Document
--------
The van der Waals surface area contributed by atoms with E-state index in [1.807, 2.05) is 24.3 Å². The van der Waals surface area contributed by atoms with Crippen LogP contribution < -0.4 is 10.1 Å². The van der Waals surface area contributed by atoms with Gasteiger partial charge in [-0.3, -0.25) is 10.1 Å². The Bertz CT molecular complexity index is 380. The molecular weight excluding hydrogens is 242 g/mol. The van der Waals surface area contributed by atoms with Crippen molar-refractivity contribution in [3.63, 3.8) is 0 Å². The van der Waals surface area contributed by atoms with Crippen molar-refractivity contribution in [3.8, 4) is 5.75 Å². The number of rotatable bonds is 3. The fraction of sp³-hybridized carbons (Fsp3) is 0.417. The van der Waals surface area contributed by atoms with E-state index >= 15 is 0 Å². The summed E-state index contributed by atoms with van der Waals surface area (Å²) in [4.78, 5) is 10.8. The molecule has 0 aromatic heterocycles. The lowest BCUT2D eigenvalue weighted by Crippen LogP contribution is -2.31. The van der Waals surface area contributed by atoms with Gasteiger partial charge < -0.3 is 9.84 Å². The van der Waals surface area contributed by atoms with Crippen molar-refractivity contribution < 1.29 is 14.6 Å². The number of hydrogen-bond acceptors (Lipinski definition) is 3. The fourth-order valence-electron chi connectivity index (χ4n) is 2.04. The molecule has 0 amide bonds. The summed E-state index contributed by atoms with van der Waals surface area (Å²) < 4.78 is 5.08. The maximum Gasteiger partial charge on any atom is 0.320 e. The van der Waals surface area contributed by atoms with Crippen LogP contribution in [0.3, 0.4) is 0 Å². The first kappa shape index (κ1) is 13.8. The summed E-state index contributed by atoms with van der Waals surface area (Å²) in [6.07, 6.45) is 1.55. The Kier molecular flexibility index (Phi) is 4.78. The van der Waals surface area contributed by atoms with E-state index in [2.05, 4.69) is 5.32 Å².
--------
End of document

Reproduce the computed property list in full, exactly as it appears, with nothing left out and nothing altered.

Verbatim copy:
The van der Waals surface area contributed by atoms with E-state index in [1.807, 2.05) is 24.3 Å². The van der Waals surface area contributed by atoms with Crippen LogP contribution < -0.4 is 10.1 Å². The van der Waals surface area contributed by atoms with Gasteiger partial charge in [-0.3, -0.25) is 10.1 Å². The Bertz CT molecular complexity index is 380. The molecular weight excluding hydrogens is 242 g/mol. The van der Waals surface area contributed by atoms with Crippen molar-refractivity contribution in [3.63, 3.8) is 0 Å². The van der Waals surface area contributed by atoms with Crippen molar-refractivity contribution in [3.8, 4) is 5.75 Å². The number of rotatable bonds is 3. The fraction of sp³-hybridized carbons (Fsp3) is 0.417. The van der Waals surface area contributed by atoms with E-state index >= 15 is 0 Å². The summed E-state index contributed by atoms with van der Waals surface area (Å²) in [4.78, 5) is 10.8. The molecule has 0 aromatic heterocycles. The lowest BCUT2D eigenvalue weighted by Crippen LogP contribution is -2.31. The van der Waals surface area contributed by atoms with Gasteiger partial charge < -0.3 is 9.84 Å². The van der Waals surface area contributed by atoms with Crippen molar-refractivity contribution < 1.29 is 14.6 Å². The number of hydrogen-bond acceptors (Lipinski definition) is 3. The fourth-order valence-electron chi connectivity index (χ4n) is 2.04. The molecule has 0 amide bonds. The summed E-state index contributed by atoms with van der Waals surface area (Å²) < 4.78 is 5.08. The maximum Gasteiger partial charge on any atom is 0.320 e. The van der Waals surface area contributed by atoms with Crippen LogP contribution in [0.3, 0.4) is 0 Å². The first kappa shape index (κ1) is 13.8. The summed E-state index contributed by atoms with van der Waals surface area (Å²) in [6.07, 6.45) is 1.55. The Kier molecular flexibility index (Phi) is 4.78. The van der Waals surface area contributed by atoms with E-state index in [2.05, 4.69) is 5.32 Å².